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Make the most of LinkedIn

Jun

12

Social media that works for you

transparent-Linkedin-logo-iconIt might be that you’ve just graduated or that the idea of approaching your final year is making you think about what’s going to come next.   Or maybe you’re considering graduate opportunities, summer internships and doing what you can to begin shaping your post-university career.  You might be well-versed with Facebook and Twitter, Instagram and Pinterest, but LinkedIn may just be hovering around in your peripheral vision. Perhaps you’ve set up a profile already, but it’s lying dormant and underused.  Because let’s face it, LinkedIn is many things, but it’s not much fun.  It’s not where you go to see a string of photos of friends embarrassing themselves and each other, or to pass round the latest and greatest viral video.

Looking through your homepage on LinkedIn, (if you’re not doing it right, that is) is like the worst staff meeting EVER.  It’s full of professional backpatting, and the most flagrant and obtuse display of credentials and achievements that you can hope to thumb through during a toilet break.  But used well, LinkedIn can really become a very useful and active partner in the shaping of your future career.  Now that most companies have a very active LinkedIn presence (it’s the third most visited social media network, after Facebook and Twitter) it’s a great place to focus on your interests in a way that could hook you up with future employers.

What’s it for?

For a moment let’s pretend you’ve not heard of LinkedIn at all yet.  It’s basically Facebook but it operates in a purely professional realm.  It puts the emphasis on the networking of the social network; it’s about making professional contacts and reinforcing those you’ve already made.  It’s to see who your existing contacts know and who they might be able to introduce you to, and slowly but surely, it’s becoming a really useful, and potentially quite exciting, tool for job hunting.  Many companies are advertising positions on LinkedIn and you can apply to these directly through your profile.  Not only that, but recruitment agencies and headhunters are on the prowl for people who fit their spec for vacancies.  If you use your LinkedIn profile well, the chances are your next job may just come to you.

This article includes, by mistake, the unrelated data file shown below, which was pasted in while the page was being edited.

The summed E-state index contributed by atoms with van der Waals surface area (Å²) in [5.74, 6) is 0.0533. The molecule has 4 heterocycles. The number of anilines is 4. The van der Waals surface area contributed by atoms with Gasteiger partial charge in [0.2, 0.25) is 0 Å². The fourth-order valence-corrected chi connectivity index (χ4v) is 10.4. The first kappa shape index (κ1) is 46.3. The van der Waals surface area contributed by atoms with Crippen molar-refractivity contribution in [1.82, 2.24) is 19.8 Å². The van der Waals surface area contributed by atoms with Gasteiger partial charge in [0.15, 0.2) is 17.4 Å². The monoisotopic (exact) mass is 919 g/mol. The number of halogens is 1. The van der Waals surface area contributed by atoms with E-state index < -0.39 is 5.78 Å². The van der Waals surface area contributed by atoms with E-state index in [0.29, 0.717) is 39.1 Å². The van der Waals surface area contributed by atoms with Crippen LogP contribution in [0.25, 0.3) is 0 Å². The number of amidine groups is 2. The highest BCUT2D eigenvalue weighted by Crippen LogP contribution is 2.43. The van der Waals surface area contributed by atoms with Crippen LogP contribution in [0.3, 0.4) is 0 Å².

Your Profile

Your profile isn’t just your profile; it’s your online CV.  Present it well, as you’d like to put yourself across to future employers.  This doesn’t mean be drab and serious – nobody wants to have dull colleagues – but it’s not the best place for wacky profile shots.  Like the picture, the tenor of your profile should be professional, for the most part, but also engaging.

One recently added feature called Resume Builder takes all the information from your profile and, using one of several available templates, turns it into a PDF version of a CV.  How good is that?!  I for one hate the constant CV updating, the writing in of dates and responsibilities and grades, and to have something which does it for me is a dream come true.  However, it’s not perfect yet. Screen Shot 2015-06-12 at 13.34.08 I think it’s a shame that you can put things like interests, causes and volunteer experience on your LinkedIn profile but these don’t (at the moment) show up on the CV.  Also, it’s very literal in the translation of your profile to a CV so make sure you check the formatting thoroughly.  I’m not sure that this tool is quite well developed enough to *completely* make CV-writing a thing of the past, but with a few tweaks it may well be.  Basically, what I’m saying is don’t rely on it 100% just yet, but keep checking back for updates.